Last year the Redskins made the playoffs for the first time in five seasons. The electrifying RGIII, already the best Redskins quarterback since Joe Theismann, helped lead the Redskins to a five-game improvement and a 10-6 record in 2012.
Will the Redskins be able to buck the recent trend of the roller-coaster NFL while making the playoffs in back-to-back seasons?
The Redskins are actually better positioned than many of the teams from recent years who experienced a fall after momentarily tasting success. And these Redskins are also more prepared to continue their success than the Redskins teams that made the playoffs in 1999, 2005 and 2007.
Assuming Griffin is healthy, he will only improve with one more year in the NFL, along with an increased awareness of when to run and when to pull back. Griffin’s Pro Bowl season last year probably made the difference between the 5-11 mark the Redskins posted in 2011 and the Redskins’ 10-win playoff run in 2012.
Washington has several players back who missed most of last season because of injuries. Linebacker Brian Orakpo, tight end Fred Davis and backup running back Roy Helu should all make the Redskins stronger.
The return of Davis should take pressure off a solid group of receivers, while Orakpo’s return is expected to free up linebacker Ryan Kerrigan from double teams.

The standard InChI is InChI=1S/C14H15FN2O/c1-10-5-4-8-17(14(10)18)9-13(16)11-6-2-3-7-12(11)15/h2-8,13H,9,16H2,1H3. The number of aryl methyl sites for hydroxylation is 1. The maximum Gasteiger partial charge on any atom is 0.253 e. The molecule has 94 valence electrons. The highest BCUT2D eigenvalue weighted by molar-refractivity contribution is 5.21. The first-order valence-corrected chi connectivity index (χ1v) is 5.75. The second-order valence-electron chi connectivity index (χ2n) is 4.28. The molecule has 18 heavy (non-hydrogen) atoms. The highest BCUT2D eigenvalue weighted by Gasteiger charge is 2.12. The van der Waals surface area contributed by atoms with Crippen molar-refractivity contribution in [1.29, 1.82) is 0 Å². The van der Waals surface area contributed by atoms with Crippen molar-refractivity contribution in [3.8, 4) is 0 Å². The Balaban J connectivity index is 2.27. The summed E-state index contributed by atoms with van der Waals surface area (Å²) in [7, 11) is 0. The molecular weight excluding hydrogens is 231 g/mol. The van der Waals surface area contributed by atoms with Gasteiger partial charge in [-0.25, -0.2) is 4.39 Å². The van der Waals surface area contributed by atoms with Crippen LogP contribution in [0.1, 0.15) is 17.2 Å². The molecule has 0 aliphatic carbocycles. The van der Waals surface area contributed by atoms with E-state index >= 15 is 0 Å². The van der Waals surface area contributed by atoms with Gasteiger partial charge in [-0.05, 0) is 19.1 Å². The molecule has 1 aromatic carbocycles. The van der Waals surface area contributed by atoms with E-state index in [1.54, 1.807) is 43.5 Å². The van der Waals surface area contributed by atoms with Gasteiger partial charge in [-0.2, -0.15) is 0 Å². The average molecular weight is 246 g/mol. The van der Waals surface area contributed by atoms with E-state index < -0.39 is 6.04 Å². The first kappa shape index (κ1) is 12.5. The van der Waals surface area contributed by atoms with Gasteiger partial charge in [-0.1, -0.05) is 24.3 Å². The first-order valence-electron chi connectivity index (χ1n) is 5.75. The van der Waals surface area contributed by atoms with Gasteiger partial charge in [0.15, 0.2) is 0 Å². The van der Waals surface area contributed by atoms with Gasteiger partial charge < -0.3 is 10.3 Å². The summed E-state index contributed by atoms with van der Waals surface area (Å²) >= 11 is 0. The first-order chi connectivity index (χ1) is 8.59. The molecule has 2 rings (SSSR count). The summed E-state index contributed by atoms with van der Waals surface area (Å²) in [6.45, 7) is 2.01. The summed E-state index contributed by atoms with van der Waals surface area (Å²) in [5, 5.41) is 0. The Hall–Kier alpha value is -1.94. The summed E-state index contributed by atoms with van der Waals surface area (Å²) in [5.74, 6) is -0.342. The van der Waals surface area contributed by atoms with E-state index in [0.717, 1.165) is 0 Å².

Wide receiver Pierre Garçon has had an offseason to rest the injured toe that kept him out of six games last year. The Redskins were 9-1 last season when Garçon took the field.
Washington’s secondary remains a question mark with two rookies playing prominent roles. Sixth-round draft pick Bacarri Rambo is expected to start at free safety while second-round selection David Amerson will either start or receive extensive playing time at cornerback.
Strong safety Brandon Meriweather, who was limited to one game last season because of injuries, is listed as questionable against the Eagles because of a groin issue, but his injured knee from last season is not on the NFL injury report.
Surprisingly, the salary cap penalty that the NFL inflicted on the Redskins in 2012 that cost Washington $36 million over 2012 and 2013 may have actually had an advantage to it. The Redskins have retained most of their players over the past two seasons rather than going after high-priced free agents.
Without some of the tumultuous changes of the past, the continuity of keeping the starters and backups mostly intact, including the entire starting offensive line, should ensure that the players know the system and play well together.
In fairness to the Redskins, however, the trend of building the current team through wise draft choices and judicious free agent acquisitions actually started when coach Mike Shanahan and general manager Bruce Allen arrived in 2009.
Last year in this space, it was said that anything less than a 9-7 record would be a disappointment. This season, because of continuity, players returning from injuries, and the expected improvement of RGIII, the Redskins should make the playoffs again. Call it 11-5 with at least one win in the playoffs.
Article also posted at Examiner.com.